The first rule of graduate school is: you do not pay for graduate school.
Not if you’re in the Arts and Sciences, at least. Public Health? Sure. Law school? You’ll make it back. MBA? Why not!
But in the realm of A&S, it is foolish to pay for a PhD, for a couple of reasons:
1) The academic job market is dismal, and has been for years. It makes no sense to pay $60K+ for a not super marketable degree.
2) No PhD program worth its salt will make you pay. You want the tuition waiver, and you want the stipend. That’s standard. This usually comes as a package deal with some type of graduate teaching assistant-ship, hence the stipend.
Depending on the size of your stipend, your penny-pinching skills, and any other resources, it’s kinda, sorta possible for some people to make it through grad school without debt. Which is good, because as we already discussed, from an economic (and life stress) standpoint, the PhD is NOT worth significant debt.
You may be surprised to hear this, but the stipend for English graduate students is less than, say, engineering and chemistry grad students (have I shocked you yet?).
Life of a GTA
So, what do those teaching assistant duties entail? At most institutions, it means you teach. If you’re in the English program, there’s no “assistant” about it – you teach your university’s version of Composition 101 and 102.
At my institution, GTAs teach 2 classes each semester, and class sizes are capped at 24 students. We’re the sole instructors for the course (you can even find me on ratemyprofessors.com, ha), and hold the fates of freshmen GPAs in our hands. We do all the grading and plan all the lessons. On top of teaching, we’re also taking courses, or studying for our qualifying exam, or dissertating. And the universities get all of this for the low price of about $20,000 (actually, that’s really good for an English program. The Dean at our institution isn’t quite that generous).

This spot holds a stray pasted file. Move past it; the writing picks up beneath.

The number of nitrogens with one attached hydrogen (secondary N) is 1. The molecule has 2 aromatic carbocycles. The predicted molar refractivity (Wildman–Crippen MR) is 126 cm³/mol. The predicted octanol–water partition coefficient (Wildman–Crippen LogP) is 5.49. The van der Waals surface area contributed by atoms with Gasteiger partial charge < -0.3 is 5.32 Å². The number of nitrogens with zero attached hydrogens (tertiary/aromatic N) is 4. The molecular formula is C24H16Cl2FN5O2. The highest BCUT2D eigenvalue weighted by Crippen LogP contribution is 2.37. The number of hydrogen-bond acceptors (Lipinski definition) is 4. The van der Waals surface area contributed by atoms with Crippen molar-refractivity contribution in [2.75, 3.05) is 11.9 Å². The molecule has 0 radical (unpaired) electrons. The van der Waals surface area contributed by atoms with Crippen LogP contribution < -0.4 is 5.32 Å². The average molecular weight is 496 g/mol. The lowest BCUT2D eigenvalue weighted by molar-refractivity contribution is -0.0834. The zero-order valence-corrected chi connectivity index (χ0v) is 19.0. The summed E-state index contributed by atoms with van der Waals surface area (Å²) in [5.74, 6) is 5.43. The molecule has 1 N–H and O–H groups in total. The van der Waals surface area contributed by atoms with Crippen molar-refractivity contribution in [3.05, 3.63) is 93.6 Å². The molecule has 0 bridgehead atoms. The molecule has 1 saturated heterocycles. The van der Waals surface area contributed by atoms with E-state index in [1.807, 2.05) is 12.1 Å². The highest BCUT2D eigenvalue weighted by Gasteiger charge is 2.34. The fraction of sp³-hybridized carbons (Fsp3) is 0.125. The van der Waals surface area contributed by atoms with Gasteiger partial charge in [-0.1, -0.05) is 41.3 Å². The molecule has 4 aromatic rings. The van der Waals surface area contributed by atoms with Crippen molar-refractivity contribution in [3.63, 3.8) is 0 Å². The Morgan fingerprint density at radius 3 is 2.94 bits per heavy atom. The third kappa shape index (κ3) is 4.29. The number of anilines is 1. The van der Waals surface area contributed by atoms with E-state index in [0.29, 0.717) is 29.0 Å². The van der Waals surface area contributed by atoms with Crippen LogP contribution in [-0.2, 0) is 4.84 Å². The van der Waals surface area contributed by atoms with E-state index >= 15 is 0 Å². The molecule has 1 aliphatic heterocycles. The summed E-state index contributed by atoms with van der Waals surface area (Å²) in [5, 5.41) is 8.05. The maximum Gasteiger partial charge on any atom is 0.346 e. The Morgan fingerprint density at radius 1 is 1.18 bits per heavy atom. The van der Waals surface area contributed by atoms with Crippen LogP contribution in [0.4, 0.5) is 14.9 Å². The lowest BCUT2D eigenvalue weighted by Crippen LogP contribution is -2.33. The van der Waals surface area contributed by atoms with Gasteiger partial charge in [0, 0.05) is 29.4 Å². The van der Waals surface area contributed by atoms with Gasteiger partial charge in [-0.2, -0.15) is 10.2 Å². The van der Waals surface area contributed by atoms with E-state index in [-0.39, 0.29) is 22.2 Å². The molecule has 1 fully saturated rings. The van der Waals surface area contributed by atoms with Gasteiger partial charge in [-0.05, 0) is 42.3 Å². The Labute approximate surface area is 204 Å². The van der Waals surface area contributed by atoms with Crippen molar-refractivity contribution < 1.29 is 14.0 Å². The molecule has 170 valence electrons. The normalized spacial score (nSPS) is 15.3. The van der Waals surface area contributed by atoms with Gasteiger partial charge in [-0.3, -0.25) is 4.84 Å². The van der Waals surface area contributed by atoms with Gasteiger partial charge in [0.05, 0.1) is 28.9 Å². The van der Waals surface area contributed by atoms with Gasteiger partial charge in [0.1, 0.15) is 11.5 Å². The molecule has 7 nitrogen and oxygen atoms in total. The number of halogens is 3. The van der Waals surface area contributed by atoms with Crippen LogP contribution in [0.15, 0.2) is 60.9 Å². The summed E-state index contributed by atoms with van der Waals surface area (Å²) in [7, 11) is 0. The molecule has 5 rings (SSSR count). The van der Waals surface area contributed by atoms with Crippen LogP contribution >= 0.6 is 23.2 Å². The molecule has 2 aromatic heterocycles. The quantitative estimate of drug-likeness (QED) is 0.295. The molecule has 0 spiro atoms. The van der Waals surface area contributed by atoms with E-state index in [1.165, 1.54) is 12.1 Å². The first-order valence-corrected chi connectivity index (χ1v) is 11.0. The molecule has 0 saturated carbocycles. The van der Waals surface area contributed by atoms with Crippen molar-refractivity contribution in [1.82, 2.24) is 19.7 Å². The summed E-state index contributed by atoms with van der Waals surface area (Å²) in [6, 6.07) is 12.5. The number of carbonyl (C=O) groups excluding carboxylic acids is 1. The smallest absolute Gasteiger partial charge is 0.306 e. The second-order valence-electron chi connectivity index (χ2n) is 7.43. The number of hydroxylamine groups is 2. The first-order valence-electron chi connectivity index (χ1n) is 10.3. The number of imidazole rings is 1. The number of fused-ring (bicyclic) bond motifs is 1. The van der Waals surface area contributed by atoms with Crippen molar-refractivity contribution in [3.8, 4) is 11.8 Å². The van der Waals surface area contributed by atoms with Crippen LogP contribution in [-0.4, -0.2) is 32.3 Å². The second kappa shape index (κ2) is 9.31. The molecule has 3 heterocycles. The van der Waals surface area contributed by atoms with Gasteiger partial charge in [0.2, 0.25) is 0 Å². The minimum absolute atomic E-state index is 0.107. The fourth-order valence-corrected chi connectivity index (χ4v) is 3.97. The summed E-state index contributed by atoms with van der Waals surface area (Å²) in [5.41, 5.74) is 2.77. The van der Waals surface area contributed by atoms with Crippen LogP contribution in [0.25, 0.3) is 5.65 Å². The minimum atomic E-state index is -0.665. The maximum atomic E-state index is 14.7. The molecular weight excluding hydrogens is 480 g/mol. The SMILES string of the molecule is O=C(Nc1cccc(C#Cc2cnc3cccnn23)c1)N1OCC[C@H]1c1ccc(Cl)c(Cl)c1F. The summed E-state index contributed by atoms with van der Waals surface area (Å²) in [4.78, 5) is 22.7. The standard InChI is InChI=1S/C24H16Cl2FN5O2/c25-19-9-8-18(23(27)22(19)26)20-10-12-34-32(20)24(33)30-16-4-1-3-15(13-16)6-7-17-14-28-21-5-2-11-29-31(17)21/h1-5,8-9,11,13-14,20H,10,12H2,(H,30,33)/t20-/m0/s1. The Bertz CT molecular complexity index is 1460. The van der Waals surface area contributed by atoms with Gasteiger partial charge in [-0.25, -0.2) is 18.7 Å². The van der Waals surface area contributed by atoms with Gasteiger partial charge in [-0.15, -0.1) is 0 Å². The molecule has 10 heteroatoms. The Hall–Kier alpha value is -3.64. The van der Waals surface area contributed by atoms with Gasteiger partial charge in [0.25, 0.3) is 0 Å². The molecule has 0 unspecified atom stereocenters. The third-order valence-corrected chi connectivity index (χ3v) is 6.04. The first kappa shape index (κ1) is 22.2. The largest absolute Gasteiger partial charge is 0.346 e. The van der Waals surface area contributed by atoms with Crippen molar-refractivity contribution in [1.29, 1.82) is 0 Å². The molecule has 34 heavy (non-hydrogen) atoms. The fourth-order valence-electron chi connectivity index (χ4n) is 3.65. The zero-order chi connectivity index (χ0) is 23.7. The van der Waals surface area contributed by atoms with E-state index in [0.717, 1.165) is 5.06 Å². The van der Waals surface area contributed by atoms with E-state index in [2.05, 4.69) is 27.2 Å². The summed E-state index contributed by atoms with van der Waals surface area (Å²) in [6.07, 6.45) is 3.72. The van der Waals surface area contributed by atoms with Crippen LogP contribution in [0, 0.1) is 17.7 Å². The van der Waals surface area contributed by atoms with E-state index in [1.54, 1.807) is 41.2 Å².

To sum up, then, I’m doing more work for less money than I did teaching high school – and I have no regrets. It’s worth it because:
1) Teaching college students is a million zillion times better than teaching high school, because instructors don’t have to deal with pushy parents, and we can require the students to (at least start to) act like adults. It’s so, so wonderful to not have administration breathing down my neck, but trusting me to do my job.
2) I’m doing what I love. I get to teach, which I love, but I also get to challenge myself intellectually and grow as a scholar. When I was teaching high school, I was too busy trying not to drown to feed my own curiosity and keep up with the state of the field.
3) Most importantly, I have a chosen profession now and I’ve taken ownership of it. Grad school is the stepping stone to the job I want to have eventually; I have to trust the work I do will pay off. That keeps me content and motivated.